Sun, Oct 21, 2018 - Page 3 News List

Referendum outcomes can be sidestepped, experts say

Staff writer, with CNA

Central Election Commission spokesman Chen Chao-chien on Wednesday talks to reporters at the commission’s offices in Taipei.

Photo: Peter Lo, Taipei Times

Taiwanese are to vote in at least nine referendums alongside the nine-in-one elections on Nov. 24, but that does not mean the referendum results will necessarily be implemented, two legal experts said.

The referendums cover a broad range of issues, from the definition of marriage in the Civil Code and maintaining a ban on food imports from five prefectures in Japan imposed following the 2011 Fukushima Dai-ichi nuclear disaster to changing the national sports team’s name from “Chinese Taipei” to “Taiwan” for the 2020 Tokyo Olympic Games and other international events.

At least one-quarter of eligible voters need to vote in favor of a proposal — and outnumber “no” votes — for it to pass, according to the Referendum Act (公民投票法), following amendments in December last year, when the threshold was lowered.

A referendum’s outcome is legally binding if it passes the threshold, Central Election Commission spokesperson Chen Chao-chien (陳朝建) said on Monday.

According to the act, if a law is repealed in a referendum, it would lose its effect on the third day after its result is officially announced by the commission.

If a referendum result calls for the enactment of new legislation, the government must submit a proposal no later than three months after the vote and the Legislative Yuan must complete its review before the next summer or winter break, the act says.

If the result of a referendum requires a change in policy, the president or the relevant authority must take steps to implement the result, the act states.

However, implementing referendum results might not be the responsibility of any government agency or official, because the act does not have compulsory enforcement clauses, the experts said.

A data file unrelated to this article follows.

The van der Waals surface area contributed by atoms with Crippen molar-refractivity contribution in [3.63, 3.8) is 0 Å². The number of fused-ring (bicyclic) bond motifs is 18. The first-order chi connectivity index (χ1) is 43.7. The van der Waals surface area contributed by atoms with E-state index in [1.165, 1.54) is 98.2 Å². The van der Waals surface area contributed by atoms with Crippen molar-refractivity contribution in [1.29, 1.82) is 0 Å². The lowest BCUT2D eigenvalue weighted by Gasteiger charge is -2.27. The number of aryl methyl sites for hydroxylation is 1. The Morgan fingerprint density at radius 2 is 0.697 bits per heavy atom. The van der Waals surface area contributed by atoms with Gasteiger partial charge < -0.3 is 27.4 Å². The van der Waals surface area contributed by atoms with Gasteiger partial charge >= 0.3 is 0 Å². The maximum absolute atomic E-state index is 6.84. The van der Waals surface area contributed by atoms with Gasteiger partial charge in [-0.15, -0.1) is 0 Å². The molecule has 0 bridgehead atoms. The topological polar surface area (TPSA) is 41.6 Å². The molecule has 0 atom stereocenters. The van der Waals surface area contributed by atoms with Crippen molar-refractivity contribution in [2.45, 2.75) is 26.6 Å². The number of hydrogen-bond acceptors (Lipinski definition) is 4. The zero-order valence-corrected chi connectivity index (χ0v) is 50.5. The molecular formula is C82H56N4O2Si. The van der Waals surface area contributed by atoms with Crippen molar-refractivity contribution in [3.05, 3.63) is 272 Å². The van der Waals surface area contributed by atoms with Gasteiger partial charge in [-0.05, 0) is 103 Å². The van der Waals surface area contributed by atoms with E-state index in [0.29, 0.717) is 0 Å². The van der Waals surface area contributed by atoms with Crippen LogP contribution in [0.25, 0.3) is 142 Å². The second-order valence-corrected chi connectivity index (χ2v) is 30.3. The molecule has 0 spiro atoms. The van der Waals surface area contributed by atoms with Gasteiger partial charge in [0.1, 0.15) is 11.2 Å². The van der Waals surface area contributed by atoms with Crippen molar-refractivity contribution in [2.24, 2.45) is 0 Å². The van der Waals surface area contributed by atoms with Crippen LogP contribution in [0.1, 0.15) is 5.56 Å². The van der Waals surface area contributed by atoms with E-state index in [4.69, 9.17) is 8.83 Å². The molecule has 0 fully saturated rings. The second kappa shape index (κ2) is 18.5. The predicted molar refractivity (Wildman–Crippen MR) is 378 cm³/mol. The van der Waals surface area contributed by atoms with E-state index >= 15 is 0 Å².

Bruce Liao (廖元豪), an associate professor of law at National Chengchi University, said that the law does not give the public the power to directly enact legislation without action by the legislature.

Regarding referendums on policy change, the government is obliged to carry out the will of the electorate, but little can be done if government agencies fail to see a measure through, he added.

Two referendums put forward by groups opposed to same-sex marriage ask people whether they agree that marriage should be restricted to a union between a man and a woman, as stipulated in the Civil Code, and whether the protection of the rights of same-sex couples should be protected without changing the marriage regulations in the Civil Code.

A referendum question proposed by gay rights advocates asks voters whether they agree that the marriage regulations in the Civil Code should be applied to same-sex couples to guarantee their right to marriage.

The Council of Grand Justices in May last year struck down the Civil Code’s marriage regulations as unconstitutional, saying that the provisions do not allow same-sex couples to enter into permanent unions, thus violating their freedom of marriage and right to equal treatment.

The council presented the government with a two-year deadline to address the matter.

Academia Sinica associate research fellow Chiou Wen-tsong (邱文聰) said that if the proposal against gay marriage is passed, it would not affect the constitutional interpretation because of the supremacy of the Constitution, but it would complicate the process for legalizing same-sex marriage.

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